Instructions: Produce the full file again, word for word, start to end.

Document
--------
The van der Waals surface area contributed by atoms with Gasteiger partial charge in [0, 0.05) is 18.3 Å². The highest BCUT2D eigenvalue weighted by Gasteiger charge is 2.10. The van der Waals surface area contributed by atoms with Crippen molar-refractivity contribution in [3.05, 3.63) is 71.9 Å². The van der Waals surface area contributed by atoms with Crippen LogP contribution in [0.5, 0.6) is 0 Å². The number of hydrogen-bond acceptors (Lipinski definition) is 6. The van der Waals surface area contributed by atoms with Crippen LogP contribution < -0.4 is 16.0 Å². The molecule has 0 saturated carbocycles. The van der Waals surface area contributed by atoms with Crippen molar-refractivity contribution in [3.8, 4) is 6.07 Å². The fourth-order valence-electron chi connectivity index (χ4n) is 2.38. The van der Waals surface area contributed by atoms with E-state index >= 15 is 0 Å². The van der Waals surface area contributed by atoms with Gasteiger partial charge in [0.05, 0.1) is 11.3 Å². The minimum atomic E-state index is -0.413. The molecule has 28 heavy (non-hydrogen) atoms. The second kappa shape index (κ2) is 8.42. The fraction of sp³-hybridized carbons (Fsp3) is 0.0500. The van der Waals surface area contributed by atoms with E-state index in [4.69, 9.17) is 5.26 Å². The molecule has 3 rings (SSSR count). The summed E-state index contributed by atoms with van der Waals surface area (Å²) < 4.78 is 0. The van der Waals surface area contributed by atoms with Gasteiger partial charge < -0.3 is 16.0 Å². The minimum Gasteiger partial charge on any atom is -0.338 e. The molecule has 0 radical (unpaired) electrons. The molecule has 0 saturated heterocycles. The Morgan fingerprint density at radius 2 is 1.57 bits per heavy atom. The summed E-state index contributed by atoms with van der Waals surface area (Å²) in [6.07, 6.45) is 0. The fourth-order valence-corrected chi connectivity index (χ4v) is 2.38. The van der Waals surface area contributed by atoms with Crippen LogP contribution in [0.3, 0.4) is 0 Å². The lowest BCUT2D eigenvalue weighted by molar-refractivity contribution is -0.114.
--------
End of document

The van der Waals surface area contributed by atoms with Gasteiger partial charge in [0, 0.05) is 18.3 Å². The highest BCUT2D eigenvalue weighted by Gasteiger charge is 2.10. The van der Waals surface area contributed by atoms with Crippen molar-refractivity contribution in [3.05, 3.63) is 71.9 Å². The van der Waals surface area contributed by atoms with Crippen LogP contribution in [0.5, 0.6) is 0 Å². The number of hydrogen-bond acceptors (Lipinski definition) is 6. The van der Waals surface area contributed by atoms with Crippen LogP contribution < -0.4 is 16.0 Å². The molecule has 0 saturated carbocycles. The van der Waals surface area contributed by atoms with Crippen molar-refractivity contribution in [3.8, 4) is 6.07 Å². The fourth-order valence-electron chi connectivity index (χ4n) is 2.38. The van der Waals surface area contributed by atoms with E-state index >= 15 is 0 Å². The van der Waals surface area contributed by atoms with Gasteiger partial charge in [0.05, 0.1) is 11.3 Å². The minimum atomic E-state index is -0.413. The molecule has 28 heavy (non-hydrogen) atoms. The second kappa shape index (κ2) is 8.42. The fraction of sp³-hybridized carbons (Fsp3) is 0.0500. The van der Waals surface area contributed by atoms with E-state index in [4.69, 9.17) is 5.26 Å². The molecule has 3 rings (SSSR count). The summed E-state index contributed by atoms with van der Waals surface area (Å²) < 4.78 is 0. The van der Waals surface area contributed by atoms with Gasteiger partial charge < -0.3 is 16.0 Å². The minimum Gasteiger partial charge on any atom is -0.338 e. The molecule has 0 radical (unpaired) electrons. The molecule has 0 saturated heterocycles. The Morgan fingerprint density at radius 2 is 1.57 bits per heavy atom. The summed E-state index contributed by atoms with van der Waals surface area (Å²) in [6.07, 6.45) is 0. The fourth-order valence-corrected chi connectivity index (χ4v) is 2.38. The van der Waals surface area contributed by atoms with Crippen LogP contribution in [0.3, 0.4) is 0 Å². The lowest BCUT2D eigenvalue weighted by molar-refractivity contribution is -0.114.